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Press Release

Harrisburg Man Indicted On Federal Firearms Charges

For Immediate Release
U.S. Attorney's Office, Middle District of Pennsylvania

HARRISBURG – The United States Attorney’s Office for the Middle District of Pennsylvania announced today that Johnnie Zeigler, age 37, of Harrisburg, Pennsylvania, was indicted by a federal grand jury on a federal firearms charge.

According to United States Attorney Bruce D. Brandler, Zeigler was charged in a one count indictment for being a convicted felon illegally in possession of two loaded guns and ammunition. The charges arise out of an incident in Harrisburg where Zeigler was arrested and police seized a canvas bag containing a Remington Arms 22 LR Rifle, Harrington and Richardson .22 caliber revolver, and ammunition.

The investigation was conducted by the Harrisburg Police Department and the Harrisburg Resident Office of the Bureau of Alcohol, Tobacco and Firearms. Assistant United States Attorney William A. Behe is prosecuting the case.

This case was brought as part of the Violent Crime Reduction Partnership (“VCRP”), a district wide initiative to combat the spread of violent crime in the Middle District of Pennsylvania. Led by the United States Attorney’s Office, the VCRP consists of federal, state and local law enforcement agencies whose mission is to locate, apprehend, and prosecute individuals who commit violent crimes with firearms.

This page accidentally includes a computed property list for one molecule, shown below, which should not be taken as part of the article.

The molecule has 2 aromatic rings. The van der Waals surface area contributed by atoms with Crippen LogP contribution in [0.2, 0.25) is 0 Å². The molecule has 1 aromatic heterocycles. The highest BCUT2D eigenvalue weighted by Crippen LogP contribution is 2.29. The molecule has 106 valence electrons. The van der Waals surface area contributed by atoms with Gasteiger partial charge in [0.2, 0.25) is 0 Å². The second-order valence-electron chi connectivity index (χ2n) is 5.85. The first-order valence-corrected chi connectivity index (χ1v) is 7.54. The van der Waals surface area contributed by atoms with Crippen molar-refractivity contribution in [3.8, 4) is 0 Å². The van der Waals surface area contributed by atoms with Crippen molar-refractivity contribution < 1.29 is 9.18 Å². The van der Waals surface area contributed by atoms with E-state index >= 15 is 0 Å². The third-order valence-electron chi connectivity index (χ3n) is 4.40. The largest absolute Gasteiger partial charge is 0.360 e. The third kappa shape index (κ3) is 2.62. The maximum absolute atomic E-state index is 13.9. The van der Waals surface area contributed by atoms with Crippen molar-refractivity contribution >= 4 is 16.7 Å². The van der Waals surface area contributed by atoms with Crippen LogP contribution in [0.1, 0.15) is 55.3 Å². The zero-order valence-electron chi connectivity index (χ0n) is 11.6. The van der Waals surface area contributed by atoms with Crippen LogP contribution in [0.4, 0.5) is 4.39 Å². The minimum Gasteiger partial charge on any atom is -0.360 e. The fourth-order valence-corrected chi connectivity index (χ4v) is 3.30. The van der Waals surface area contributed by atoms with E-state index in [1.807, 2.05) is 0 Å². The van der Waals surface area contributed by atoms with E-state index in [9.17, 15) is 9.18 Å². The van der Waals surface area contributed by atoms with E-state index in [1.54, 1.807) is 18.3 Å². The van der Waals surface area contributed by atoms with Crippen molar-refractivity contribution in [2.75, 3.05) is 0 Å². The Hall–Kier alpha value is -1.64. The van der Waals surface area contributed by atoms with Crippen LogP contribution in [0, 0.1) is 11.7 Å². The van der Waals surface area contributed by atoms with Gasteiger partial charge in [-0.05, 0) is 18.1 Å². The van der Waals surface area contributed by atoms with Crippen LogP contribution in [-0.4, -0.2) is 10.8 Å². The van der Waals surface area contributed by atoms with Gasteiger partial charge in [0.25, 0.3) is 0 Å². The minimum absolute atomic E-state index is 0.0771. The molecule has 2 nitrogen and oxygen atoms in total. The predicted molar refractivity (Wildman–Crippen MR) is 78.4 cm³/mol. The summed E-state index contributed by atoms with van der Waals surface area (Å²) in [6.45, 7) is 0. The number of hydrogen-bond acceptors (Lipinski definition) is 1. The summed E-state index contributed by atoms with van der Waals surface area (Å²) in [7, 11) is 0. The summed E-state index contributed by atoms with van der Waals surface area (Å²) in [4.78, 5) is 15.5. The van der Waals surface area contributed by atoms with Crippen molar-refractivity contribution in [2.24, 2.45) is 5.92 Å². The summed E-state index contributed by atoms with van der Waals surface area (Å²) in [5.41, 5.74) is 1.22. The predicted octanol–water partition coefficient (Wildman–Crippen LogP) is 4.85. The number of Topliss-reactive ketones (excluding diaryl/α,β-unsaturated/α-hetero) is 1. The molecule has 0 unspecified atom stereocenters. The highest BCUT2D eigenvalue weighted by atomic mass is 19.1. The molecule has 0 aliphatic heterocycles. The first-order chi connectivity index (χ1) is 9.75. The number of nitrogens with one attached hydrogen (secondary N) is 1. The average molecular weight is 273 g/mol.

Indictments and Criminal Informations are only allegations. All persons charged are presumed to be innocent unless and until found guilty in court.

A sentence following a finding of guilt is imposed by the Judge after consideration of the applicable federal sentencing statutes and the Federal Sentencing Guidelines.

The maximum penalty under federal law for the drug charge is a 10-year term of imprisonment, a term of supervised release following imprisonment, and a $250,000 fine.  Under the Federal Sentencing Guidelines, the Judge is also required to consider and weigh a number of factors, including the nature, circumstances and seriousness of the offense; the history and characteristics of the defendant; and the need to punish the defendant, protect the public and provide for the defendant's educational, vocational and medical needs. For these reasons, the statutory maximum penalty for the offense is not an accurate indicator of the potential sentence for a specific defendant.


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Updated December 21, 2016

Firearms Offenses